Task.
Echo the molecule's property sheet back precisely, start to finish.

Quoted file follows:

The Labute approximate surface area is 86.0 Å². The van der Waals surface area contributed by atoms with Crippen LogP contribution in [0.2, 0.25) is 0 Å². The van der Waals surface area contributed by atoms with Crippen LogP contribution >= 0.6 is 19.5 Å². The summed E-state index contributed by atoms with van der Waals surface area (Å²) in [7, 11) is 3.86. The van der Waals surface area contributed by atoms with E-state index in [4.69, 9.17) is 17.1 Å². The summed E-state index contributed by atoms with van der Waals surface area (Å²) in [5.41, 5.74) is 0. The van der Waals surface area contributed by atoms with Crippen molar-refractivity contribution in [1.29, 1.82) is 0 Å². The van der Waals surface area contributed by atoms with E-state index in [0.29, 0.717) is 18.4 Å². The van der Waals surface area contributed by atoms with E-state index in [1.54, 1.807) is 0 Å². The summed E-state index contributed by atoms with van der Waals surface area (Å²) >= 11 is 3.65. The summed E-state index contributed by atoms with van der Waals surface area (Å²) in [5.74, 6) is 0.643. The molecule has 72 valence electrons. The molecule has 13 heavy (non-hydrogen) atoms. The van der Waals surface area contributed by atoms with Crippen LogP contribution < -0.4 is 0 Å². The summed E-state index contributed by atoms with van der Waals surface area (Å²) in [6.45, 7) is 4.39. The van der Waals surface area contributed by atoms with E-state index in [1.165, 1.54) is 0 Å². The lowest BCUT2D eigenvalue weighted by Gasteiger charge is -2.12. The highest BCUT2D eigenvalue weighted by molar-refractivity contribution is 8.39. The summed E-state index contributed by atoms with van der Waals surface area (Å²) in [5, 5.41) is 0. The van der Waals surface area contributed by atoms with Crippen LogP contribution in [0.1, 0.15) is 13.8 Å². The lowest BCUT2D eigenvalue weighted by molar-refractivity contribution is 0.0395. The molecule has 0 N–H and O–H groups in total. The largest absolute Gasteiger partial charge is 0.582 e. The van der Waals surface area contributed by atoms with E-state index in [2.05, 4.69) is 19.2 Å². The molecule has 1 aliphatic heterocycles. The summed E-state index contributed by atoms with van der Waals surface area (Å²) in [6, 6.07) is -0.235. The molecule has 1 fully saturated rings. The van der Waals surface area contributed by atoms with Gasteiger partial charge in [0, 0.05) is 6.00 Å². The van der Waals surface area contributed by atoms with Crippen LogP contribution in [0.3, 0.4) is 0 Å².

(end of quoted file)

The Labute approximate surface area is 86.0 Å². The van der Waals surface area contributed by atoms with Crippen LogP contribution in [0.2, 0.25) is 0 Å². The van der Waals surface area contributed by atoms with Crippen LogP contribution >= 0.6 is 19.5 Å². The summed E-state index contributed by atoms with van der Waals surface area (Å²) in [7, 11) is 3.86. The van der Waals surface area contributed by atoms with E-state index in [4.69, 9.17) is 17.1 Å². The summed E-state index contributed by atoms with van der Waals surface area (Å²) in [5.41, 5.74) is 0. The van der Waals surface area contributed by atoms with Crippen molar-refractivity contribution in [1.29, 1.82) is 0 Å². The van der Waals surface area contributed by atoms with E-state index in [0.29, 0.717) is 18.4 Å². The van der Waals surface area contributed by atoms with E-state index in [1.54, 1.807) is 0 Å². The summed E-state index contributed by atoms with van der Waals surface area (Å²) >= 11 is 3.65. The summed E-state index contributed by atoms with van der Waals surface area (Å²) in [5.74, 6) is 0.643. The molecule has 72 valence electrons. The molecule has 13 heavy (non-hydrogen) atoms. The van der Waals surface area contributed by atoms with Crippen LogP contribution < -0.4 is 0 Å². The summed E-state index contributed by atoms with van der Waals surface area (Å²) in [6.45, 7) is 4.39. The van der Waals surface area contributed by atoms with E-state index in [1.165, 1.54) is 0 Å². The lowest BCUT2D eigenvalue weighted by Gasteiger charge is -2.12. The highest BCUT2D eigenvalue weighted by molar-refractivity contribution is 8.39. The summed E-state index contributed by atoms with van der Waals surface area (Å²) in [5, 5.41) is 0. The van der Waals surface area contributed by atoms with Crippen LogP contribution in [0.1, 0.15) is 13.8 Å². The lowest BCUT2D eigenvalue weighted by molar-refractivity contribution is 0.0395. The molecule has 0 N–H and O–H groups in total. The largest absolute Gasteiger partial charge is 0.582 e. The van der Waals surface area contributed by atoms with E-state index in [2.05, 4.69) is 19.2 Å². The molecule has 1 aliphatic heterocycles. The summed E-state index contributed by atoms with van der Waals surface area (Å²) in [6, 6.07) is -0.235. The molecule has 1 fully saturated rings. The van der Waals surface area contributed by atoms with Gasteiger partial charge in [0, 0.05) is 6.00 Å². The van der Waals surface area contributed by atoms with Crippen LogP contribution in [0.3, 0.4) is 0 Å².